The Bell Curve: Born on the Fourth of July

Editor's note: Retired Daily Pilot columnist Joseph N. Bell has written a special column to mark his 90th birthday, which falls on Independence Day.

As a young boy watching the Fourth of July parade in the county-seat town of Decatur, Ind., the biggest attraction always was a very old man, who shuffled at the head of the parade. I was told he had been a drummer boy and flag carrier in Mr. Lincoln's army.

He had a long gray beard and carried a cane, but I envisioned him as a young and vigorous lad waving his flag and beating his drum atop the carnage at Cemetery Hill in Gettysburg. I felt a special connection to him because my own grandfather had also fought for Mr. Lincoln's Union Army.

I will think of that old man Monday as I celebrate my 90th birthday and our country's Independence Day. Only now I'm the patriarch at the head of the parade, feeling incredulous to have arrived at this mystic age. People have been asking me how it feels to be turning 90, so I thought I'd return to The Bell Curve to share the state of mind, in which I approach the start of my 10th decade on this planet.

I'm officially part of what's been called the Greatest Generation. I've never liked this term because I feel that other generations would have responded to the challenges mine faced in a similar fashion.

But being part of World War II as a Navy pilot did shape the way I have approached life ever since. The lessons I took home from the war are the same ones I'd most like to share with those who look to me for whatever words of wisdom I can offer from my uneasy position as an elder statesman.

For example, I learned the value of interdependent friendship — of being able to trust and depend on another human being literally with your life — and to be able to offer the same in return. The war also taught me that both our physical and intellectual limits are far beyond what we believe them to be, that we can endure stress and physical hardships and make decisions we wouldn't believe possible under normal circumstances.

It taught me the opposite poles of discipline: to do what I had to do as well as I possibly could and keep my mouth shut on the one hand, and to understand the system and beat it at its own game when no one else would be hurt except me if I figured wrong. And it taught me to take intelligent risks, but to understand the odds and weigh what I might gain against them. It also taught me how to make a bed with square corners, eat beans for breakfast and drink martinis straight up.

While these principles, among others, have guided me through life, I now find myself searching for a similar base of beliefs to help me make peace with the proximity of death.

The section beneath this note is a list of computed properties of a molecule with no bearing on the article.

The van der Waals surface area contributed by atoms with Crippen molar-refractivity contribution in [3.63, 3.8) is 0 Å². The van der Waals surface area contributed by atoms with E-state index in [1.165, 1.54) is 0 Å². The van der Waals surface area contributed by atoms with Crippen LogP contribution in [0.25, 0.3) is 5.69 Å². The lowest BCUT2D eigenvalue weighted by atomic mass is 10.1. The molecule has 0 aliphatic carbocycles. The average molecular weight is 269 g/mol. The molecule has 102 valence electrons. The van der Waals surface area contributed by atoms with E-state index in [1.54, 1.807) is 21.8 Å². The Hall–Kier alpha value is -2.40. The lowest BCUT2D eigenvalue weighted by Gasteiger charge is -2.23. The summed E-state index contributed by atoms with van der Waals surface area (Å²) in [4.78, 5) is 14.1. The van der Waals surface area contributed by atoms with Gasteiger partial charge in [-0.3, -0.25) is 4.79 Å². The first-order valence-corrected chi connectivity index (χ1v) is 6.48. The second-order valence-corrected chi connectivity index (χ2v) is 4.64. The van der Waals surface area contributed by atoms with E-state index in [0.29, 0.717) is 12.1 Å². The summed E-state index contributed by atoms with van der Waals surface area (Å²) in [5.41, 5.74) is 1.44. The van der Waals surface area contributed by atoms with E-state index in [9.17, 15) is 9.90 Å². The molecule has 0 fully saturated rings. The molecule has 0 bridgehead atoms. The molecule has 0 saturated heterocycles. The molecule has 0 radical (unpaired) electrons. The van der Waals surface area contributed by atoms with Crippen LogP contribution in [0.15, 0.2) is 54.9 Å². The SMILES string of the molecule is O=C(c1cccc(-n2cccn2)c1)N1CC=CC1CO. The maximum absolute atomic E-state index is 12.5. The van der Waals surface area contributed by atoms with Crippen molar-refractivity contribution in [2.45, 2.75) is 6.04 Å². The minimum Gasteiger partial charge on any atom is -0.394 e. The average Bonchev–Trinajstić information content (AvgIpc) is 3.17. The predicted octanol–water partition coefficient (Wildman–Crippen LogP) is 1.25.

I accept a power far greater than humankind can muster, but this still leaves a lot of room for doubts about whether the hereafter has anything more to offer than the here and now. I find comfort in embracing the mystery, as reflected in the prophetic words on writer Conrad Aiken's gravestone in Savannah, Ga.: "Destination Unknown."

During my years at the University of Missouri, one of my role models was my Uncle Charley, a devotee of the St. Louis Cardinals. He was bedridden through most of my senior year at Mizzou, and I called on him faithfully. If a Cardinal game was going on during those visits, he was always watching or listening. I marveled that he could immerse himself so completely in baseball in the last months of his life.

Now that I am turning 90, deifying baseball doesn't seem like such a bad idea after all. But while I indulge in baseball, I prefer to stay involved in other pursuits as well, including the neighborhood poker game, Thursday night family dinners and maintaining a lifelong writing habit.

It was my intention to personally thank each and every one of the generous letter writers and editors who took the time to say goodbye to The Bell Curve when I retired it in January. But it went the way of most of my good intentions, ending here with a kind of form love letter.

You know who you are, and I tip my glass to you today for offering me the loyalty and the platform to express views that hopefully provided balance for consideration in this conservative community.

I also want to thank the loved ones and friends who have come from across the country, and even from as far away as Denmark, to help me celebrate this birthday — and my daughters and the neighbors who have put together two parties in my honor. It is humbling to feel so much love and appreciation from so many corners of my world.

Finally, one morning last week I went out to my driveway to get the newspaper when a passing car stopped in front of my house. It's about as hard for me to bend over far enough to reach the newspaper as it is to put on my socks, and a thoughtful stranger who had witnessed this effort took the time to help. She picked up the newspaper and handed it to me, and I thanked her. This gesture of kindness stayed with me long after she drove away.

Few of us reach this stage of life without needing help. I've always been determined to age gracefully, and I'm discovering this is harder than I thought. It means being able to accept help with gratitude, rather than pushing it away in an effort to maintain one's independence.

I've discovered that learning to receive gracefully is as important as learning to give. Even for the Greatest Generation.

JOSEPH N. BELL, a former longtime columnist for the Daily Pilot, lives in Newport Beach. He retired his column, The Bell Curve, in January.

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